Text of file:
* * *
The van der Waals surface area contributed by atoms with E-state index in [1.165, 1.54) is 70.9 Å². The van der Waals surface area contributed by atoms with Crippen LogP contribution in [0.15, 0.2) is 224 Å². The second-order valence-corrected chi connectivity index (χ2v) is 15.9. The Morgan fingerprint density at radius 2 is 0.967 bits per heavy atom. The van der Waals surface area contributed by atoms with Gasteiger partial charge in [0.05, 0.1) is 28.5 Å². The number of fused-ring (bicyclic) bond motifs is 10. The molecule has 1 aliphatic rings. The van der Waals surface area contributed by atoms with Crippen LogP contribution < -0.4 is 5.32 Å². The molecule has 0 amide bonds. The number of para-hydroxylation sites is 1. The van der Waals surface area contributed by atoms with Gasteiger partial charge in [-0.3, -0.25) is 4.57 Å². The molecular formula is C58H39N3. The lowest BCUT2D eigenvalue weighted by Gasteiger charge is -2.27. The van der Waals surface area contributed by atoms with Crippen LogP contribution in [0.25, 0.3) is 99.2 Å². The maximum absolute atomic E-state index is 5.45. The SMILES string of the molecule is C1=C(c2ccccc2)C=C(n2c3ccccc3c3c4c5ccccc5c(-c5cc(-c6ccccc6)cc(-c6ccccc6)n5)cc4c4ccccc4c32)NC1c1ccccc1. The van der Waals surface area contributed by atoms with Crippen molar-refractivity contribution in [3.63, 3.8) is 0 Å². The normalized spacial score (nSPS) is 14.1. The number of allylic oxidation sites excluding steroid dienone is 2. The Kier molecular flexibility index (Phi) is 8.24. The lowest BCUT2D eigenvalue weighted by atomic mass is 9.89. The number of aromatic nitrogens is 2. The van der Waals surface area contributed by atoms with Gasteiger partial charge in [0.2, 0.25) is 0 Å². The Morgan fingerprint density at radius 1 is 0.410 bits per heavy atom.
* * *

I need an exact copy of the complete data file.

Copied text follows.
The van der Waals surface area contributed by atoms with E-state index in [1.165, 1.54) is 70.9 Å². The van der Waals surface area contributed by atoms with Crippen LogP contribution in [0.15, 0.2) is 224 Å². The second-order valence-corrected chi connectivity index (χ2v) is 15.9. The Morgan fingerprint density at radius 2 is 0.967 bits per heavy atom. The van der Waals surface area contributed by atoms with Gasteiger partial charge in [0.05, 0.1) is 28.5 Å². The number of fused-ring (bicyclic) bond motifs is 10. The molecule has 1 aliphatic rings. The van der Waals surface area contributed by atoms with Crippen LogP contribution < -0.4 is 5.32 Å². The molecule has 0 amide bonds. The number of para-hydroxylation sites is 1. The van der Waals surface area contributed by atoms with Gasteiger partial charge in [-0.3, -0.25) is 4.57 Å². The molecular formula is C58H39N3. The lowest BCUT2D eigenvalue weighted by Gasteiger charge is -2.27. The van der Waals surface area contributed by atoms with Crippen LogP contribution in [0.25, 0.3) is 99.2 Å². The maximum absolute atomic E-state index is 5.45. The SMILES string of the molecule is C1=C(c2ccccc2)C=C(n2c3ccccc3c3c4c5ccccc5c(-c5cc(-c6ccccc6)cc(-c6ccccc6)n5)cc4c4ccccc4c32)NC1c1ccccc1. The van der Waals surface area contributed by atoms with Crippen molar-refractivity contribution in [3.63, 3.8) is 0 Å². The normalized spacial score (nSPS) is 14.1. The number of allylic oxidation sites excluding steroid dienone is 2. The Kier molecular flexibility index (Phi) is 8.24. The lowest BCUT2D eigenvalue weighted by atomic mass is 9.89. The number of aromatic nitrogens is 2. The van der Waals surface area contributed by atoms with Gasteiger partial charge in [0.2, 0.25) is 0 Å². The Morgan fingerprint density at radius 1 is 0.410 bits per heavy atom.